The locally produced PBS documentary film “Silent Sacrifice” about the relocation and incarceration of the Central Valley’s Japanese-Americans in 1942 will be screened at 5 p.m. Friday, Nov. 30, in the Peters Education Center Auditorium, west of the Save Mart Center inside the Student Recreation Center building.
A discussion led by local film director Jeff Aiello, Elizabeth Laval with Valley PBS, sansei Kerry Yo Nakagawa and Japanese-American internment survivors Saburo and Marion Masada of Fresno will follow.
A media availability with the discussants will be held before the screening at 4 p.m. Friday, Nov. 30, in the Student Recreation Center Room 201. This is an opportunity for media to learn about the film, and to learn about the historic importance of the internment from those who were incarcerated for being Japanese and from the filmmakers who told their story. For information about the media availability, contact Benjamin Kirk at 559.974.8507.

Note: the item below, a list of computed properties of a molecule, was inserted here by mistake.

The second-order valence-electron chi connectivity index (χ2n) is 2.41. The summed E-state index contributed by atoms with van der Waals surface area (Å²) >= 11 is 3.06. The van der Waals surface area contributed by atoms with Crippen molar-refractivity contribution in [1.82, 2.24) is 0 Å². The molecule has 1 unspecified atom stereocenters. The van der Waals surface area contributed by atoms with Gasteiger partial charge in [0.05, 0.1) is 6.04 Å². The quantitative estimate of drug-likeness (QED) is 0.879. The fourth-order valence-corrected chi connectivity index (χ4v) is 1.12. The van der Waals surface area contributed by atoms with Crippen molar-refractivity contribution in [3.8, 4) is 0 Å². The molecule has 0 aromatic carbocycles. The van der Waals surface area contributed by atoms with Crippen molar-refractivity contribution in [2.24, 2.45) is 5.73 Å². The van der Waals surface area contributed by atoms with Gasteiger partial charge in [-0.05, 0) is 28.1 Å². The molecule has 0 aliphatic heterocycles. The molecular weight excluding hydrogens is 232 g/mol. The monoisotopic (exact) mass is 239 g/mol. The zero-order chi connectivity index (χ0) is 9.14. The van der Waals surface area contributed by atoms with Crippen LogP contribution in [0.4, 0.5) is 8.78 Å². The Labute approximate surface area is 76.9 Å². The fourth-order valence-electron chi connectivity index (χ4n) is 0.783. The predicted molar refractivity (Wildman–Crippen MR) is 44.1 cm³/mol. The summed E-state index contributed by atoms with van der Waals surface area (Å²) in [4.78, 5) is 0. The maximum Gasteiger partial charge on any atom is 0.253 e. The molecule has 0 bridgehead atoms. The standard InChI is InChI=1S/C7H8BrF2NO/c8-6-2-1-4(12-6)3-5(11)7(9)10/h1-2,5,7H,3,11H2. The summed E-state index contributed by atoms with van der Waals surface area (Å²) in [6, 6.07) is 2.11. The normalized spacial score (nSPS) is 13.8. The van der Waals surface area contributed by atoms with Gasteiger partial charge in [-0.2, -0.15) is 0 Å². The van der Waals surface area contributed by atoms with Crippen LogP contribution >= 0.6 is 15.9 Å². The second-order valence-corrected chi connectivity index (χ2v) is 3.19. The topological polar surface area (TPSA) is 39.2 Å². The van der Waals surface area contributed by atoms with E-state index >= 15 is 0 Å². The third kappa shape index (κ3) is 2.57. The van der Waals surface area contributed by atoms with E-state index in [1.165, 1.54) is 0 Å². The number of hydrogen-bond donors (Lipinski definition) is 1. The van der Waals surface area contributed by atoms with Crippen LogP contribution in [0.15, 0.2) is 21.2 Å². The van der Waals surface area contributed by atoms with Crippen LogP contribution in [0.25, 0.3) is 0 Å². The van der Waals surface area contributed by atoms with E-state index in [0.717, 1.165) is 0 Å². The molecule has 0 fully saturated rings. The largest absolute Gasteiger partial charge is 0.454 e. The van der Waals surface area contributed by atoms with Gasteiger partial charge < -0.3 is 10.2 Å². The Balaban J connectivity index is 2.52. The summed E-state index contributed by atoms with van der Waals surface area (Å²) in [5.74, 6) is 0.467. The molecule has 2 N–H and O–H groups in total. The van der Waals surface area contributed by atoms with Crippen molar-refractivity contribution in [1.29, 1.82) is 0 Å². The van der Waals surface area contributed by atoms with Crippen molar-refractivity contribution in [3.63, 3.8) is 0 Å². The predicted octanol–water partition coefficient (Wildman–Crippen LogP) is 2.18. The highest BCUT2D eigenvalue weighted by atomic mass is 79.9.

“Silent Sacrifice” reveals the true story of one of the darkest chapters in America’s past. After Japan’s surprise attack on Pearl Harbor in 1941, Japanese-Americans and immigrants who called the United States home were subjected to one of the most substantial violations of civil liberties in our nation’s history.
President Franklin Delano Roosevelt signed Executive Order 9066 on Feb. 19, 1942, and, by May, nearly 120,000 people of Japanese ancestry — most of whom were legal American citizens — were forced to leave their homes, their schools, their businesses and their lives behind and relocate to military-controlled concentration camps.
This documentary focuses on the Central Valley history of this tragic past and presents witnesses who might be your friends or neighbors.
This screening is sponsored by Valley PBS. All CineCulture films screened on campus are free and open to the public. Parking is relaxed after 4 p.m. on Fridays.
CineCulture is a film series provided as a service to Fresno State campus students, faculty and staff and community.